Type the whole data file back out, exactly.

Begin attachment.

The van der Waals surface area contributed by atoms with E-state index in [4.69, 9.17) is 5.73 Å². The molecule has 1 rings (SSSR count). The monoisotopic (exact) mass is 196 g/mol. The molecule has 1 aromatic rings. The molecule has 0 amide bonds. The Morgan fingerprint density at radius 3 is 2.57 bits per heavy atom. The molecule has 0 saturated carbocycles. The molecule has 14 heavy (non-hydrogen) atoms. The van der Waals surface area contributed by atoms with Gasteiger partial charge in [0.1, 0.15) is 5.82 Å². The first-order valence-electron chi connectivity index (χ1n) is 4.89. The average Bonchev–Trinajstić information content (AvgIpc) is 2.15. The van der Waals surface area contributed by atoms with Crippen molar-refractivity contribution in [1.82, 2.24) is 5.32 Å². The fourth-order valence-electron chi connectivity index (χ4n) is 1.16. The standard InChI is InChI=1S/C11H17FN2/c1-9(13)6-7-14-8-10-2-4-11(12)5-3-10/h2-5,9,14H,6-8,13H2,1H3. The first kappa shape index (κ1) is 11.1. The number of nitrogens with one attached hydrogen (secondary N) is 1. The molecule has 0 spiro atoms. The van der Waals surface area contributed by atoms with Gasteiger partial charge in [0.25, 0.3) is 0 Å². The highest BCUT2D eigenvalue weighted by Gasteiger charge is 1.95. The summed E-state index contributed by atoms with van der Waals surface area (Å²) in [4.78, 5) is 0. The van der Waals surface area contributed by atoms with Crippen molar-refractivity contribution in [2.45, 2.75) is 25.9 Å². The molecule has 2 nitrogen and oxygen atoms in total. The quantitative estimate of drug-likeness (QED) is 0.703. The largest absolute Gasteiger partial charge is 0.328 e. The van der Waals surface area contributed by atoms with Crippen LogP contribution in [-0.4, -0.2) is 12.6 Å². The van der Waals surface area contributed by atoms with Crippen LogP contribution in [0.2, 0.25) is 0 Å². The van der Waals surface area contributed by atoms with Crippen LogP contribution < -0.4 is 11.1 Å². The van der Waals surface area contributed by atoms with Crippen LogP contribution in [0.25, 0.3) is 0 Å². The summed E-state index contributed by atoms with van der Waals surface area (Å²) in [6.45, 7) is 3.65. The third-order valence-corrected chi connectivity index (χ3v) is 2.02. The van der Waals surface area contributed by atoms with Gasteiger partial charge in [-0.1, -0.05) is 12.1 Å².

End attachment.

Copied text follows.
The van der Waals surface area contributed by atoms with E-state index in [4.69, 9.17) is 5.73 Å². The molecule has 1 rings (SSSR count). The monoisotopic (exact) mass is 196 g/mol. The molecule has 1 aromatic rings. The molecule has 0 amide bonds. The Morgan fingerprint density at radius 3 is 2.57 bits per heavy atom. The molecule has 0 saturated carbocycles. The molecule has 14 heavy (non-hydrogen) atoms. The van der Waals surface area contributed by atoms with Gasteiger partial charge in [0.1, 0.15) is 5.82 Å². The first-order valence-electron chi connectivity index (χ1n) is 4.89. The average Bonchev–Trinajstić information content (AvgIpc) is 2.15. The van der Waals surface area contributed by atoms with Crippen molar-refractivity contribution in [1.82, 2.24) is 5.32 Å². The fourth-order valence-electron chi connectivity index (χ4n) is 1.16. The standard InChI is InChI=1S/C11H17FN2/c1-9(13)6-7-14-8-10-2-4-11(12)5-3-10/h2-5,9,14H,6-8,13H2,1H3. The first kappa shape index (κ1) is 11.1. The number of nitrogens with one attached hydrogen (secondary N) is 1. The molecule has 0 spiro atoms. The van der Waals surface area contributed by atoms with Gasteiger partial charge in [0.25, 0.3) is 0 Å². The highest BCUT2D eigenvalue weighted by Gasteiger charge is 1.95. The summed E-state index contributed by atoms with van der Waals surface area (Å²) in [4.78, 5) is 0. The van der Waals surface area contributed by atoms with Crippen molar-refractivity contribution in [2.45, 2.75) is 25.9 Å². The molecule has 2 nitrogen and oxygen atoms in total. The quantitative estimate of drug-likeness (QED) is 0.703. The largest absolute Gasteiger partial charge is 0.328 e. The van der Waals surface area contributed by atoms with Crippen LogP contribution in [-0.4, -0.2) is 12.6 Å². The van der Waals surface area contributed by atoms with Crippen LogP contribution in [0.2, 0.25) is 0 Å². The van der Waals surface area contributed by atoms with Crippen LogP contribution < -0.4 is 11.1 Å². The van der Waals surface area contributed by atoms with Crippen LogP contribution in [0.25, 0.3) is 0 Å². The summed E-state index contributed by atoms with van der Waals surface area (Å²) in [6.45, 7) is 3.65. The third-order valence-corrected chi connectivity index (χ3v) is 2.02. The van der Waals surface area contributed by atoms with Gasteiger partial charge in [-0.1, -0.05) is 12.1 Å².